A Techmarine in disguise! Nothing to say about him except stay away. There is really only 1 build that can be seen as "semi-competitive" at that goes something like this.
Iron Priest mounted on a ThunderWolf with maxed out CyberWolf attachment. It is pretty pricey for what it does...
The Grey Hunter is the core of any Space Wolf list. In short, this unit can perform almost any battlefield role. They provide the staying power and the “whatever you need to die at that moment” better than any other unit in your army. Coming standard with Bolters, Bolt Pistols, and Close Combat weapons allows any Grey Hunter pack to own a 12" bubble around themselves. With a range of upgrades, this unit can become a medium-short range firebase, tank hunters, objective grabbers, and close combat specialists. While they do not have the option to obtain a heavy weapon, this is not a handicap. Grey Hunters are best used “on the move” and thus negating the ability to fire the heavy weapon anyways. This being said, Grey hunter will always need a transport of some kind, be it Rhino, Razorback, or Drop Pod. The thing that makes this squad so deadly is the Counter-Attack special rule. They are just as dangerous when they get charged, as they are when they do the charging. There are times when rapid firing your bolters will give better results than firing your pistols and then charging. Sometimes it is better to receive a charge then give one when playing your Wolves.
The Blood Claws, or as I refer to them, “the ‘other’ troop choice” are a unit bred for one purpose: Close Combat. Equipped with Bolt Pistols and Chainswords, there isn’t going to be any long range fire. That being said, this unit is good only when getting the charge off. A unit of 10 Blood Claws boasts a respectable 40 attacks. Regrettably they are only WS 3. Sure you will still hit most enemies on a 4+, but most other units will hit you on a 3+. I personally would stay away from this troop choice, not because they are bad, but because Grey Hunters are the better option.
** Side Note**
Comparison of Grey Hunters and Blood Claws
As there are only 2 Troop selections in the Space Wolf Codex, Blood Claws and Grey Hunters are often compared. This comparison will generally come down to cost vs. overall efficiency. The Grey Hunters can be equipped for a wide variety of battlefield roles, and perform far better in the shooting phase than the Blood Claws. While both units have access to the same special weapons, The Blood Claws have a lower Ballistic Skill, which makes their shooting less reliable. Similarly, the Blood Claws have a lower Weapon Skill, though this is offset by the fact that the Blood Claws receive +2 attacks on the charge instead of the +1 for Grey Hunters. Additionally, Blood Claws can take a squad of up to 15 models. This however has the drawback of transportation. The only vehicle that can transport a squad this big is a Land Raider Crusader (Which is a huge allocation of points for this squad to ride around in. On the whole, it really is a personal choice, and this Old Wolf will choose a squad of Grey Hunters every time.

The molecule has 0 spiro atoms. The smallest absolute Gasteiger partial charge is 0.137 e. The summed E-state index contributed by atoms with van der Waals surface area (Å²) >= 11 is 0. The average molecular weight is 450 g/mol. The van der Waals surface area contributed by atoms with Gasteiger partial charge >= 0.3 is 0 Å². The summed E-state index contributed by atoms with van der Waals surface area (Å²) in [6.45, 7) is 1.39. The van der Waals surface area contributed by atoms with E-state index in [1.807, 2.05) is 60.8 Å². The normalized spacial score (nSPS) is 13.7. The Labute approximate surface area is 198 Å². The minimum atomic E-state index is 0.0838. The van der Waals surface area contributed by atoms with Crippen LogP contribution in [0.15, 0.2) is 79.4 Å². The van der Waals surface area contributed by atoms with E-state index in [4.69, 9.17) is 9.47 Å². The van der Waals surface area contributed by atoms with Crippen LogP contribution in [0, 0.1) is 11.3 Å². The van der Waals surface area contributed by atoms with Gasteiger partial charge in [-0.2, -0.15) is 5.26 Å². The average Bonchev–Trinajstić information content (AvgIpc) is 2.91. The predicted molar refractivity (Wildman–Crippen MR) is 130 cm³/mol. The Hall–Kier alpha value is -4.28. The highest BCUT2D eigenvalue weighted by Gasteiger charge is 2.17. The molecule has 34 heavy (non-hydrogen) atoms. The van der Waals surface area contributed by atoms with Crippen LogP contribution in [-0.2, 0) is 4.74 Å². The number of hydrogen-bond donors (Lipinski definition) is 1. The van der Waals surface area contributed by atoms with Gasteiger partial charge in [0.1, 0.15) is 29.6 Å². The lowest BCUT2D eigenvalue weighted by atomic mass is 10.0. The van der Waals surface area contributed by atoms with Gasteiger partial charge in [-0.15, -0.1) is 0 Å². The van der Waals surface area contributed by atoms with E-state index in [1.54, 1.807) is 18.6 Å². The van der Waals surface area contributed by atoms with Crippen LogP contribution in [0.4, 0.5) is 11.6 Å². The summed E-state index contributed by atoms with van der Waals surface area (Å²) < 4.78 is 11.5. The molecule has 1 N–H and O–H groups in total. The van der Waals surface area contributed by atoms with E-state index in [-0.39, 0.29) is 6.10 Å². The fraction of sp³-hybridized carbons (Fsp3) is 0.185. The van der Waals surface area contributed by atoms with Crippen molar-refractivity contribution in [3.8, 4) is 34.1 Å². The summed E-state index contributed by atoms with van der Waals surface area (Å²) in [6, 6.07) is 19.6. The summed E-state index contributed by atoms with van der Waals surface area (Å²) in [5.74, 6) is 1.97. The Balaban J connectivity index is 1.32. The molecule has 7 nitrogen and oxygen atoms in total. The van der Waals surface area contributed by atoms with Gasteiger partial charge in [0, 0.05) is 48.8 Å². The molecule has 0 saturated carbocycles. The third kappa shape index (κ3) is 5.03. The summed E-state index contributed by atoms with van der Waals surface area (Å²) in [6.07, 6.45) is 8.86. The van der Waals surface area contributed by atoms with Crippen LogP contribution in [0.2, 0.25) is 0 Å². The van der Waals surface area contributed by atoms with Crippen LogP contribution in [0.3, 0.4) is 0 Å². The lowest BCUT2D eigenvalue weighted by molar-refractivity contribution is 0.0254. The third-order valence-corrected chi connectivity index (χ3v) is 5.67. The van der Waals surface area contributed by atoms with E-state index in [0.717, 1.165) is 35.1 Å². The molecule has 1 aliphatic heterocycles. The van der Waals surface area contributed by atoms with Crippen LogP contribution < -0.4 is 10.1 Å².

Thunder Wolf Cavalry
This unit is pretty straight forward, and one of the most brutal assault units in the Wolf Dex’. With 4 attacks base, Strength 5, and rending; this squad is a nightmare for any opponent. Being Cavalry, they have a huge threat range when not in terrain, 19-24 inches. This is a huge advantage, as they can potentially be in combat turn 1. Next, they have 2 wounds each and Toughness 5. This means that only a shot from a Rail Gun or a Demolisher cannon will kill them outright. Making each model unique is a “Dirty Trick” for wound allocation. There are 2 ways to play these guys: Run them independently, or in a group. Either way is viable and competitive. If ran in singles, throw a Storm Shield and either a Wolf Claw or a Thunder Hammer on him, and put him behind a Rhino. If ran in a pack, I like to spend no more than 300 points on this squad. The Load out I take is: 4 ThunderWolves, 1 with a Storm Shield and a Thunder Hammer, 1 with a Storm Shield, 1 with Melta Bombs, and one standard. This comes to a total of 295. When accompanied by a Lord on a ThunderWolf, this becomes an “Uber Deathstar” unit of doom.
Almost the same thing as their vanilla counterparts, except they have BS and WS 3. This doesn’t matter to much as their bolters are twin-linked, but it will matter on the Attack Bike! This squad comes standard with 2 CCW and Counter-Attack. Also, like their blood claw brothers, have Berserk Charge (2 attacks instead of 1 when charging). This unit is going to only work well with a few army lists, that won’t at all be competitive. I would suggest passing over this unit.
Sky Claw Assault Pack
Another look alike squad, these guys are just Blood Claws with jump packs. When you compare them to other Space Marine assault squads their value for points really stands out. However, like the Blood Claws, you really need to have them led by a Wolf Priest to make the most of their attacks. This makes for a rather expensive assault squad. On the whole, these guys are going to be fast, and they TCOB in combat. The problem is those points would be better spent on a Grey Hunter squad.